5 Common Mistakes When Buying a New Time Trial Bike
Updated: Jul 26
Time trial bikes are…. well, tricky, to put it simply. For performance, positioning is absolutely critical. The time trial position requires riders to adopt an extreme aerodynamic position to slice through the air whilst still being able to deliver power. It’s a tough balancing act, one that requires the cyclist to possess excellent physical characteristics and can go terribly wrong terribly easily (see our blog here about how poor position can destroy your ability to deliver power).
It typically takes riders a number of years before they are truly able to deliver great performances in the extreme position, and usually requires the athlete to develop better flexibility, better torso stability and ability to deliver power in the seated position whilst the posterior chain musculature is on full stretch. Understandably this takes the body some time to adapt to.
For those considering a new time trial bike, I wanted to share with you 5 of the most common purchasing errors I see in selecting the TT rig. I hate to say it but most people who make one of these errors end up making virtually all of them.
1. Buying the bike THEN trying to get it to fit.
What is the point of grabbing “the red one which looks SO COOL and it’s on sale” if it isn’t the right size? What a waste of money! The wise athlete will know exactly what size frame and handlebar coordinates they need BEFORE they start shopping, and can then make an excellent decision, even waiting for the sale to occur before purchasing.
It’s especially important to get your position dialled in BEFORE purchase for time trial bikes, since the musculoskeletal requirements are much more demanding than for your road bike. So get a Sports Physiotherapist like David Wadsworth to assess your physical characteristics carefully prior to purchase and help guide your decision making process. He can also use a fitting bike to perform the complete fit prior to purchase and establish the exact positional coordinates you require.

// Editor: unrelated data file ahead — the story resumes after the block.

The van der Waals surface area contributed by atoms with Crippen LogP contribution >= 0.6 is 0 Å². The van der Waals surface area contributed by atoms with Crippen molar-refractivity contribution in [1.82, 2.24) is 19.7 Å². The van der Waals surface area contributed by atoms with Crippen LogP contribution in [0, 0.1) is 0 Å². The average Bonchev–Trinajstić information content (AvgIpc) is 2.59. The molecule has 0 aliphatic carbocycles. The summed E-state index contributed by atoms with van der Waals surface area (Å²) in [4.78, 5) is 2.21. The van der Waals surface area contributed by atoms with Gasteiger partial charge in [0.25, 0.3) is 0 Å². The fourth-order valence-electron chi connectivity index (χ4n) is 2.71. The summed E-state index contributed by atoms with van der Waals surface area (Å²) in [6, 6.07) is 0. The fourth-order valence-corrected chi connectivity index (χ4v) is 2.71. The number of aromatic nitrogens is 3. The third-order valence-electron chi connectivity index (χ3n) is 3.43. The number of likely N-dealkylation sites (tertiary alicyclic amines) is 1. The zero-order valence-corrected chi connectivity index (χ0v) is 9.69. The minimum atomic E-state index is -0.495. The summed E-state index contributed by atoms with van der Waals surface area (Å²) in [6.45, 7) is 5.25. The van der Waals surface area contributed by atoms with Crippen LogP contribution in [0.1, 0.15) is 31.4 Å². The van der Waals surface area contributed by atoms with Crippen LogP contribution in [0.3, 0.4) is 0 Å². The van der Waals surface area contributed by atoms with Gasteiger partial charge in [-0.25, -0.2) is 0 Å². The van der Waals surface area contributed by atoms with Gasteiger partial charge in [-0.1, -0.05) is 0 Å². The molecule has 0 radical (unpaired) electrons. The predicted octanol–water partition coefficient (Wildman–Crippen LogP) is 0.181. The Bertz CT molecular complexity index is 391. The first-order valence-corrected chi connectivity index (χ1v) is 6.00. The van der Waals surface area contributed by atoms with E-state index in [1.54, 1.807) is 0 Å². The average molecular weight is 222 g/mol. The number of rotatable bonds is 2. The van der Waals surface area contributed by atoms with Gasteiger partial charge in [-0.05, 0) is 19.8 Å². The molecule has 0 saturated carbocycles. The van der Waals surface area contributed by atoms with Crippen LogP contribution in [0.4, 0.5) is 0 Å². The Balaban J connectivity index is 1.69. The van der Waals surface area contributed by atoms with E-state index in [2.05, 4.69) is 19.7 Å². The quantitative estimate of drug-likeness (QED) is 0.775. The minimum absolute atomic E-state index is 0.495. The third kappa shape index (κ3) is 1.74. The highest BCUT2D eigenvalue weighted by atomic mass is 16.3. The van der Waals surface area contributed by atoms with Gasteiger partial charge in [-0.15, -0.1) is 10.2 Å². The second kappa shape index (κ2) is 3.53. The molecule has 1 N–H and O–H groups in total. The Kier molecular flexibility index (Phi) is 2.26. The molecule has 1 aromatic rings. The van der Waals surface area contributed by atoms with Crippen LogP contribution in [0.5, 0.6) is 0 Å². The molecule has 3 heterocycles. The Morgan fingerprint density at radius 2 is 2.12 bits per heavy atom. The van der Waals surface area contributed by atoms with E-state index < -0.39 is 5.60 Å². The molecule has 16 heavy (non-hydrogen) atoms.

2. Failing to consider crank length to optimise your aero position.
It’s pretty rare these days for a serious time trialist or triathlete to ride the same crank length on their TT rig as their road bike. Why? Because cranks that are too long won’t let you get aero enough to be competitive. They can also contribute to a range of injuries for those who try to overcome physics and physiology (hint – physics and physiology always win).
3. Not selecting a modern aero cockpit.
Most of the aerodynamic drag in the time trial position is coming from the rider (yet another great reason to get a great position dialled in before purchase!). To optimise airflow around the front of the rider (and remember it is the front profile of the rider that is presented to the wind) then choosing a modern aerobar and extensions is paramount. This is one of the most important and comparatively less expensive ways to reduce drag and improve performance. At Cycle Physio I use Sync Ergonomics aero-extensions and pads to help optimise aerodynamics, and can advise on other options. If you are going to spend thousands on a new bike, why would you not include a couple of hundred dollars in the budget for suitable aerobars that most times make a larger difference to drag than the differences in time trial frames between competing brands?
4. Not selecting a time trial specific saddle.
A regular road saddle, for most people, won’t cut the mustard when it comes to being comfortable in a time trial position. This is because the TT position requires your pelvis to rotate forwards considerably more, resulting in weight bearing on different parts of your pelvis. Consequently a different shape and style of saddle, designed to allow these different parts of the pelvis to bear weight, is usually required. Otherwise obtaining the more extreme aero position may not be possible as your perineum is squished against the saddle, causing parts of your anatomy that you’d really prefer to have working properly to become sore or numb or worse.
5. Failing to consider what helmet optimises air flow over your body – AFTER you have dialled in your position.
Helmet selection for your time trial is important as it can help smooth the airflow of your body and prevent turbulence which causes drag. The aim is to choose the shape of helmet that best matches your position on the bike. Because all riders adopt their own unique optimal time trial position, the helmet that best smooths airflow over you neck and spinal posture is likely different to someone else’s optimal choice. So getting fit on your bike and then choosing a helmet to match is a far smarter way to go about things. Like aerobars, helmet selection can significantly reduce drag and is a relatively inexpensive way to improve performance.
So the upshot is this: get fit for a TT bike prior to purchase, for example using Cycle Physio’s pre-purchase time trial bike fit on their fitting bike. Establish what crank length and cockpit you will use, and consider a time trial specific saddle. Once you have your bike, have Cycle Physio fit you to it and recommend a matching TT helmet to complete your aero adventure.